Na ko ka papahana Kaniʻāina: Larry Kimura, Kaʻawaloa Kauaʻula, me Bruce Torres Fischer
As documented by native speakers of the Kaniʻāina Hawaiian speech archive
The overwhelming amount of Hawaiian place names left for us in written form by our Native Hawaiian speakers is an astounding testament to love of place and the Hawaiian cultural identity.
The technology necessary to capture the leo (voice) through audio recording came later, and for Hawaiʻi, at a time when hardly anyone noticed that the last of our traditional Hawaiian speakers (with firsthand aural knowledge of Hawaiian place names) would soon no longer be with us. What little audio documentation we have of our last Native speakers can help maintain the correct pronunciation of our Hawaiian place names. Knowing the traditional pronunciation passed on orally through Hawaiian is integral to any attempt to the interpretation of the meaning of a Hawaiian place name. A short or long vowel, a glottal or no glottal in the throat, makes a tremendous difference in meaning.
The shocking devastation of Lahaina by fire naturally incites a desire for an explanation of such a catastrophe and some people seek out the meaning of the name Lahaina and find written documentation that an “old pronunciation” is Lāhainā (lā, sun, and hainā, cruel) or cruel sun as in Place Names of Hawaiʻi by Pūkuʻi and Elbert. This is an interpretation relevant to the dry weather conditions of that area which can lead to a fire.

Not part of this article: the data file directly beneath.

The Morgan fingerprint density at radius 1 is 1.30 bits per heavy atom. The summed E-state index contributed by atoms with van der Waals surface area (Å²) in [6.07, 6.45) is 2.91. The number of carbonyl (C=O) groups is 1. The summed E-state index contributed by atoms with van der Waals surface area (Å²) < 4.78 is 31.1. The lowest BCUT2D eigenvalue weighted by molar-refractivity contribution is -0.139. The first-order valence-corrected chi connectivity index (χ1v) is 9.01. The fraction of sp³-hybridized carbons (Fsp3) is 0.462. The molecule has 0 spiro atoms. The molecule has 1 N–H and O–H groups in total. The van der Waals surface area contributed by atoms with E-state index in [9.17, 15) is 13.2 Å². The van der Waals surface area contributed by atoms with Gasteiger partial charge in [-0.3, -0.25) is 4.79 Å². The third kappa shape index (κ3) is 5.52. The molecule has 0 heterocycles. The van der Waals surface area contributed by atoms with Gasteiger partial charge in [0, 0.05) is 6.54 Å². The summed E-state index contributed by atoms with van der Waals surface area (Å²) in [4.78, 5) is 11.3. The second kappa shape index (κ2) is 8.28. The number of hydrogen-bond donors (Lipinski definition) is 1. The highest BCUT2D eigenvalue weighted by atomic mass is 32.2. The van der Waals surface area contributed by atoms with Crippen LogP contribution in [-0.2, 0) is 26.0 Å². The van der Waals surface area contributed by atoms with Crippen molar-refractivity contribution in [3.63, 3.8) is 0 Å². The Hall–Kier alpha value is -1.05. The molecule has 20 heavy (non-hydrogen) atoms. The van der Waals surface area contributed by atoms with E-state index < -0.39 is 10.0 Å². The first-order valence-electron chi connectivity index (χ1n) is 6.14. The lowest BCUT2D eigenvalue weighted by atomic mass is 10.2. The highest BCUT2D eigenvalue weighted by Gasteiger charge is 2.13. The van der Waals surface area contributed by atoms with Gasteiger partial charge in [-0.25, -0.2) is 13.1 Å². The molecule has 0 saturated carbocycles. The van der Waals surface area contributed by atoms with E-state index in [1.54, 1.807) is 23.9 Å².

In listening to audio recordings available through the online Kaniʻāina Hawaiian speech repository (www.ulukau.org/kaniaina), several Native Hawaiian speakers born between 1895-1909 from Lahaina challenge other sources such as those publications that do not cite the source of their information, or if cited, then require further investigation of spelling based on reliable pronunciation.
In the meantime, Hawaiʻi’s Board on Geographic Names (HBGN) is represented by members from various state agencies in charge of Hawaiʻi’s official geographic names and their spellings. This is a vast undertaking, considering the thousands of Hawaiian names that are around us.
An important fact for the board to understand is that Hawaiian orthography is basically phonetic, or represented by the speech sounds of the language. Therefore, whatever archival recordings that can be made available to assist the ear proficient in Hawaiian are critical. Aside from native speaker Hawaiian language sound recordings, there exists the challenge of the many written sources, both contemporary and historical, either in English or Hawaiian, by native speakers of the language which require a variety of techniques for pronunciation verification. Additionally, the committee must also contend with spelling conventions and make decisions about whether to spell some names as one or two words based on their meaning.
Our Hawaiian place names are precious and integral to maintaining Hawaiʻi as Hawaiʻi. The work of the Hawaiian language revitalization movement for over 40 years is crucial in contributing to this quality of life for Hawaiʻi. Opportunities to share this value through Ka Wai Ola for Hawaiian Language Month are very much appreciated. E ola ka ʻōlelo Hawaiʻi!